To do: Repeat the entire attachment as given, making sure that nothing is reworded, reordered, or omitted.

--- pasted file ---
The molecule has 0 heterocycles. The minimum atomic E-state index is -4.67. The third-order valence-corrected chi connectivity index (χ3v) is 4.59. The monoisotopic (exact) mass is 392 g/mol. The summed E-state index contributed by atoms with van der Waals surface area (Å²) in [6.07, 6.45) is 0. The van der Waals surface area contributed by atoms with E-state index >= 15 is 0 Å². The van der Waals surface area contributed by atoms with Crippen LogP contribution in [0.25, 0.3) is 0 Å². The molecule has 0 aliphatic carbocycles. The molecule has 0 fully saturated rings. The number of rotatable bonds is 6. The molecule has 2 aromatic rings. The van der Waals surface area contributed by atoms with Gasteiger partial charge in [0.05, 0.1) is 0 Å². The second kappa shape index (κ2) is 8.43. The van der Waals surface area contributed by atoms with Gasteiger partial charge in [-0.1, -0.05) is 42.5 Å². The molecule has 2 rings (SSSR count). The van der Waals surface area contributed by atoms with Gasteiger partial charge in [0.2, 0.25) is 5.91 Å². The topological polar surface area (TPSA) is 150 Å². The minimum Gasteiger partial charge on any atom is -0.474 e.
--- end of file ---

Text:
The molecule has 0 heterocycles. The minimum atomic E-state index is -4.67. The third-order valence-corrected chi connectivity index (χ3v) is 4.59. The monoisotopic (exact) mass is 392 g/mol. The summed E-state index contributed by atoms with van der Waals surface area (Å²) in [6.07, 6.45) is 0. The van der Waals surface area contributed by atoms with E-state index >= 15 is 0 Å². The van der Waals surface area contributed by atoms with Crippen LogP contribution in [0.25, 0.3) is 0 Å². The molecule has 0 aliphatic carbocycles. The molecule has 0 fully saturated rings. The number of rotatable bonds is 6. The molecule has 2 aromatic rings. The van der Waals surface area contributed by atoms with Gasteiger partial charge in [0.05, 0.1) is 0 Å². The second kappa shape index (κ2) is 8.43. The van der Waals surface area contributed by atoms with Gasteiger partial charge in [-0.1, -0.05) is 42.5 Å². The molecule has 2 rings (SSSR count). The van der Waals surface area contributed by atoms with Gasteiger partial charge in [0.2, 0.25) is 5.91 Å². The topological polar surface area (TPSA) is 150 Å². The minimum Gasteiger partial charge on any atom is -0.474 e.